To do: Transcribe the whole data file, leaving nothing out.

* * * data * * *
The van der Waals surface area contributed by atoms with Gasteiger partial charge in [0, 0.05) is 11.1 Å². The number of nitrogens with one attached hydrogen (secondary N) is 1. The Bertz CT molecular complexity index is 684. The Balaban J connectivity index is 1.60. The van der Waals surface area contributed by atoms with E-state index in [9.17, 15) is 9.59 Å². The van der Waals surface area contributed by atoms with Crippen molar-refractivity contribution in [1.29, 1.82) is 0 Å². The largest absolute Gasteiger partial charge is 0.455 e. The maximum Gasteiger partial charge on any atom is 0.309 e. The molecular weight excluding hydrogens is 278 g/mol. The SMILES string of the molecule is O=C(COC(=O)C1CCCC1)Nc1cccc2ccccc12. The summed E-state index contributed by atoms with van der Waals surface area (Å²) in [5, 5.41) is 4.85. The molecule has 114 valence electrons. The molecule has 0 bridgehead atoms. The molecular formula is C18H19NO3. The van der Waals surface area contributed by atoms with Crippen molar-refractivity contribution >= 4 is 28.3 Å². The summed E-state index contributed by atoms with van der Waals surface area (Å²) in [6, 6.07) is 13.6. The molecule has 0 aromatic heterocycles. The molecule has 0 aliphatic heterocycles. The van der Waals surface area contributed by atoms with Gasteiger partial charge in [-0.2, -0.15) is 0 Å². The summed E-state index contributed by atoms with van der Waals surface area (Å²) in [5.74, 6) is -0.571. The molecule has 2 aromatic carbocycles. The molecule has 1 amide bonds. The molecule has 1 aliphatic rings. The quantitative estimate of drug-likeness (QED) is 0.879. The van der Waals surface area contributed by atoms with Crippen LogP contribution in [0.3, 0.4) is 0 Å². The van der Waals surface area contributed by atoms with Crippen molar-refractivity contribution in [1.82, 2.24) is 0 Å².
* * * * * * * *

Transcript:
The van der Waals surface area contributed by atoms with Gasteiger partial charge in [0, 0.05) is 11.1 Å². The number of nitrogens with one attached hydrogen (secondary N) is 1. The Bertz CT molecular complexity index is 684. The Balaban J connectivity index is 1.60. The van der Waals surface area contributed by atoms with E-state index in [9.17, 15) is 9.59 Å². The van der Waals surface area contributed by atoms with Crippen molar-refractivity contribution in [1.29, 1.82) is 0 Å². The largest absolute Gasteiger partial charge is 0.455 e. The maximum Gasteiger partial charge on any atom is 0.309 e. The molecular weight excluding hydrogens is 278 g/mol. The SMILES string of the molecule is O=C(COC(=O)C1CCCC1)Nc1cccc2ccccc12. The summed E-state index contributed by atoms with van der Waals surface area (Å²) in [5, 5.41) is 4.85. The molecule has 114 valence electrons. The molecule has 0 bridgehead atoms. The molecular formula is C18H19NO3. The van der Waals surface area contributed by atoms with Crippen molar-refractivity contribution >= 4 is 28.3 Å². The summed E-state index contributed by atoms with van der Waals surface area (Å²) in [6, 6.07) is 13.6. The molecule has 0 aromatic heterocycles. The molecule has 0 aliphatic heterocycles. The van der Waals surface area contributed by atoms with Gasteiger partial charge in [-0.2, -0.15) is 0 Å². The summed E-state index contributed by atoms with van der Waals surface area (Å²) in [5.74, 6) is -0.571. The molecule has 2 aromatic carbocycles. The molecule has 1 amide bonds. The molecule has 1 aliphatic rings. The quantitative estimate of drug-likeness (QED) is 0.879. The van der Waals surface area contributed by atoms with Crippen LogP contribution in [0.3, 0.4) is 0 Å². The van der Waals surface area contributed by atoms with Crippen molar-refractivity contribution in [1.82, 2.24) is 0 Å².